Self Reliance, Hip Hop, Resistance and Weapons of the Weak: do we need to rethink Empowerment?
A 3 day conference at the Institute of Development Studies (IDS) inevitably makes you dig deep and question your assumptions, and last week’s gathering of the Action for Empowerment and Accountability research programme was no exception.
This time, presentations from Myanmar and Mozambique set me off. In Myanmar the researchers had expected to find communities opting between ethnic and state authorities, but found instead that many are intent on avoiding both – i.e. they are seeking self reliance. Trust is local, built on ethnicity, past experience (eg of individuals’ behaviour) and familiarity.
So say a community or a family succeeds in being left alone and managing on their own. Does that constitute empowerment? And what does that mean for accountability? It feels like our notions of Empowerment and Accountability (E&A) have somehow shrunk to looking at and valuing only what goes on in the public sphere – protests, voting, holding the state or other institutions to account.
In Mozambique some fascinating research into hip hop artists found that calling it ‘protest’ music misses a lot of what is going on. Their analysis of lyrics by ‘Refila Boy’ (blog to follow), and conversations with a range of musicians, identified issues like the value of catharsis; ridiculing and destroying deference to authority as well as complaining about daily problems like stirring up protests on corruption.
Again, our understanding of E&A seems to only privilege stuff that happens in the public sphere. Calling the president ‘shorty’ in a song lyric, and having people sing along, is not seen as important in itself, only as a way to mobilize them.
From the sludge banks of memory, I dredged up a book I read a long time ago – James C Scott’s ‘Weapons of the Weak’ (1985) and his later book Domination and the Arts of Resistance (1992). Based on two years of field research in a Malaysian village, Scott identified ‘everyday forms of peasant resistance, the ordinary weapons of relatively powerless groups: foot dragging, dissimulation, desertion, false compliance, pilfering, feigned ignorance, slander, arson, sabotage.’ In the later book he developed his thinking on ‘hidden transcripts’ – ‘ a secret discourse that represents a critique of power spoken behind the backs of the dominant.’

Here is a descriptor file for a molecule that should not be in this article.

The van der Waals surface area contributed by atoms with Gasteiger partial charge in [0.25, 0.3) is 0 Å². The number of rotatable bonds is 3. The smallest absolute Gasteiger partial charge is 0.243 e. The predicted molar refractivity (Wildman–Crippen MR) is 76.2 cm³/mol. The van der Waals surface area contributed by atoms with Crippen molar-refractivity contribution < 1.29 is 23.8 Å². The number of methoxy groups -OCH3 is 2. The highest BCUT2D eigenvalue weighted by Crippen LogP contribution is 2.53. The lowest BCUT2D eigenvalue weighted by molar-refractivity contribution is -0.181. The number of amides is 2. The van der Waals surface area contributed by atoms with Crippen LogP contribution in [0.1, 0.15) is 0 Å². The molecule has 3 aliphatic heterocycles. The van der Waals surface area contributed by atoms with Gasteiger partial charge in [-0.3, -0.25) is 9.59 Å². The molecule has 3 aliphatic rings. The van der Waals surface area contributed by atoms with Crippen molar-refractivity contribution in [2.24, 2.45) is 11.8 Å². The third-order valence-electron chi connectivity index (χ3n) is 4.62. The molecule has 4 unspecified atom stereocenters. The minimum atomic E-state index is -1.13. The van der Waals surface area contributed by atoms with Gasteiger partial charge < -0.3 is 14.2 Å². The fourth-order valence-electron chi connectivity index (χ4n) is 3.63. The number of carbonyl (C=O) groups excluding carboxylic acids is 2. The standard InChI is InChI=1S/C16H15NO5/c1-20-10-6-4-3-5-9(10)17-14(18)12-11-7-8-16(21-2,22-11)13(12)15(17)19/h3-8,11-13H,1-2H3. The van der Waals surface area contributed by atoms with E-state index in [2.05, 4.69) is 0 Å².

My fear is that we have somehow lost that understanding, and allowed E&A to become synonymous with what are effectively ‘weapons of the strong’ – public acts such as voting, violence, public statements, lobbying and so on.
But in conflict-affected places, this seems a huge mistake – there, public opposition and action is all too likely to backfire, putting lives at risk. Isn’t it time to rethink empowerment and accountability, and the relationship between them? Surely feeling less scared, more defiant is itself a form of empowerment, and enhanced wellbeing, even if nothing else follows in its wake? We talk about ‘power within’ largely in terms of it being a necessary first step to public action, but shouldn’t we accept it as an end in itself, and think harder about the role of secrecy and resistance?
Amartya Sen described development as the expansion of the freedoms to be and to do – a broad concept that would definitely include changes in the private world inside people’s heads. I think we need to make our understanding of empowerment equally comprehensive.
I’m even more confused about what all this means for our understanding of accountability. From Egypt we heard of nurses arguing effectively that E&A are in opposition: demanding accountability of doctors and patients in cases of sexual harassment of nurses would, in their view, undo efforts to establish nursing as a reputable job in the public eye.
John Gaventa listed the theories of accountability as covering access to Information; the rule of law; voting and the
social contract between states and citizens. None of those relate to private spaces, so does that mean we should separate empowerment and accountability altogether? Or think harder about private sphere accountability, eg in the household, or in the mind (am I being true to my values in thought and action?)
Discussions then touched on the potential downsides to a shift in this direction: is talking about the value of self reliance merely romanticising/accepting a survival strategy born of a lack of options? Accepting a status quo that is already full of inequality and violence? Is humour really liberating, or does it merely release the pressure for change through the kind of gallows humour that always flourishes under repression?
Not sure if this makes much sense, but I clearly have some processing to do – any advice appreciated!
And here’s a Refila Boy video as a reward for getting this far: